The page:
Follow Harriet on Twitter
Miranda Mellis + Robert Glück Rock-Out In The Believer
Any treats inside the newest issue of The Believer?
Scoop up the newest issue (number ninety-nine, to be exact) to read Miranda Mellis’s brilliant and contemplative interview with poet, fiction writer, editor, and New Narrative theorist Robert Glück.
As they say in The Believer: “Significant objects mentioned herein: a nineteenth-century porcelain pap feeder, a copy of The Waves, the china collection of a seven-year-old Glück, a white Pyrex cup.”
Still want more? We’ll excerpt our favorite part for you here:
THE BELIEVER: Your writing is often grounded in place. What are your decorating/homemaking influences?
BOB GLÜCK: This is a good place to start, because at present I am hiding out at home, endeavoring to enter my writing while undertaking the secretarial chores of assembling a book of essays. Yesterday I got to “Yoko” in my documents folder, the last item. Now I will start going through file cabinets. Being at home without outwardly directed work, like classwork, is a great pleasure. Sometimes I abandon my writing and settle into a movie. Daytime TV—forbidden fruit! I am particularly fond of precode films from the early ’30s. Sometimes I go online and look for dates or hookups—the fascination of the hunt, or is it the fascination of shopping?—or I just witness the broad, mighty river of sexual self-description that is craigslist. One day I will write an essay called “Carpal Tunnel as an STD.”
But there is more to domesticity than screens. I have often written about the objects that touch me physically. The wooden spoon I eat with, which has been worn away over the years—its humility and loyalty are moving to me. I have a white glass cup that has often appeared in my fictions. It is the simplest of shapes, nothing fancy, more the idea of a cup, tipping in and out of existence. It’s in “Purple Men 2000,” and the book I am writing now, and lord knows where else.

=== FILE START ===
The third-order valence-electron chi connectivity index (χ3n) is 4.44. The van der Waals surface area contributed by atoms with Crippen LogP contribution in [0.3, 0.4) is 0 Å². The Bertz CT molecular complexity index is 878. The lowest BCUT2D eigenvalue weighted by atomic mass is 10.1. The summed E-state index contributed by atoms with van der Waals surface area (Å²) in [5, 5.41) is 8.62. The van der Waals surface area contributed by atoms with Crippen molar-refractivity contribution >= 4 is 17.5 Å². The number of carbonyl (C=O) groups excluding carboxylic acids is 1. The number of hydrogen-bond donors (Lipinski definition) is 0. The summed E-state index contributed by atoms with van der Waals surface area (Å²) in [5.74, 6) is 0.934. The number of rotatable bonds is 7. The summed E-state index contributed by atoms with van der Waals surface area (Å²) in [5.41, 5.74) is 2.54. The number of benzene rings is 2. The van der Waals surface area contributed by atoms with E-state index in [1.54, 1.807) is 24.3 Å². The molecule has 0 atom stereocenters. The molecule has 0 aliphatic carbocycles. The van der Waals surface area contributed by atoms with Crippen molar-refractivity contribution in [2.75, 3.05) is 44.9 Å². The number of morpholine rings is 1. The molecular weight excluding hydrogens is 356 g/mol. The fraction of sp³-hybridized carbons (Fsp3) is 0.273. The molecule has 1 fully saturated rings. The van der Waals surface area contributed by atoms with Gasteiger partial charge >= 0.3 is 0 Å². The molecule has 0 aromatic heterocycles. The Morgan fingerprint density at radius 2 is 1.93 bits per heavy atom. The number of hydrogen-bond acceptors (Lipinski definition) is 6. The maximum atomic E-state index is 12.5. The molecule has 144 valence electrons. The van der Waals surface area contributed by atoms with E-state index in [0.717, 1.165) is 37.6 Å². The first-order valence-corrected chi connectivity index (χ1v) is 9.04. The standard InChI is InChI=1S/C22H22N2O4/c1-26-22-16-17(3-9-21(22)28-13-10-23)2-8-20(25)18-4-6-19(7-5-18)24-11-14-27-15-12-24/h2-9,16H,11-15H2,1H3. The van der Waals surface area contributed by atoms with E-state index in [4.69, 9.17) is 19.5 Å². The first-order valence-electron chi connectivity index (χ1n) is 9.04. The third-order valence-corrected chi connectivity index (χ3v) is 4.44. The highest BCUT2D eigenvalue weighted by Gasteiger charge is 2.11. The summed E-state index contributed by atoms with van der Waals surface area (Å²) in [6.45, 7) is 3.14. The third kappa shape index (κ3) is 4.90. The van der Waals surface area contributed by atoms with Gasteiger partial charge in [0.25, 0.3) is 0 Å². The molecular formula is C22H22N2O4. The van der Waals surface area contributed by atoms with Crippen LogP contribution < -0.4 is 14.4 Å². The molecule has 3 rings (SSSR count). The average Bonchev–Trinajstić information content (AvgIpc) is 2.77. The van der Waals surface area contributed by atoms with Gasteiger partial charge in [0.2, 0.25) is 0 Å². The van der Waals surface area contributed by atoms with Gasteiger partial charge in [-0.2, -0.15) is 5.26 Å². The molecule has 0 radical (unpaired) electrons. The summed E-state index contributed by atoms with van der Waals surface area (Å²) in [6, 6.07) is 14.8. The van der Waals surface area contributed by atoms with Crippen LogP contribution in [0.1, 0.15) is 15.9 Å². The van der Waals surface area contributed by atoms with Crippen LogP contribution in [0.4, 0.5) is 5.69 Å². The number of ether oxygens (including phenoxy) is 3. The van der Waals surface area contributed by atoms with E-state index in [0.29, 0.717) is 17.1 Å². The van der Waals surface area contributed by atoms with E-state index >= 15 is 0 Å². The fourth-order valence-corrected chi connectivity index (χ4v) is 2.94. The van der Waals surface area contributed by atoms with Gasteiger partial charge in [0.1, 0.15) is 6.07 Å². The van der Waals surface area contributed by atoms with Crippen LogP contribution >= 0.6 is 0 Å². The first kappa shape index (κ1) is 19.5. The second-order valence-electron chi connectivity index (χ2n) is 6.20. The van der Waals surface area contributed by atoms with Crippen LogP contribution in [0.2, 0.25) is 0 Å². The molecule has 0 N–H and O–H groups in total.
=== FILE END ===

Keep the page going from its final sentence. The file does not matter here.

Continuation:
It is a kind of language of the body, these objects that are worn by use, by touching, washing. I got rid of my dishwasher—I never ran it, I just stored china in it. That’s because I want to touch dishes—washing them connects me to a benign history, an ancient activity, like pouring tea. These objects have a humility that is also a kind of glory, shoes rubbed by our feet into different shapes, a triumph of the vernacular shaping and subverting the mass-produced. As [the Jesuit scholar] Michel de Certeau might put it: a music of hosannas. That they are ephemeral, that they do not appear on the stage of history, only increases their splendor. Let’s say it is part of the ongoing discovery of the irreversible. Rubbed smooth, abraded, softened, torn. Processes that work against conservation, that give an object an opposite valence. A story of decay and death and transformation. I mend my clothes and I turn the collars on my favorite shirts in gratitude. When I die, some of these objects will find a place in other households and lives, and help define what is normal and even invisible.
Read a little more here, and boogie-down to your nearest newsstand in order to read their interview in its entirety.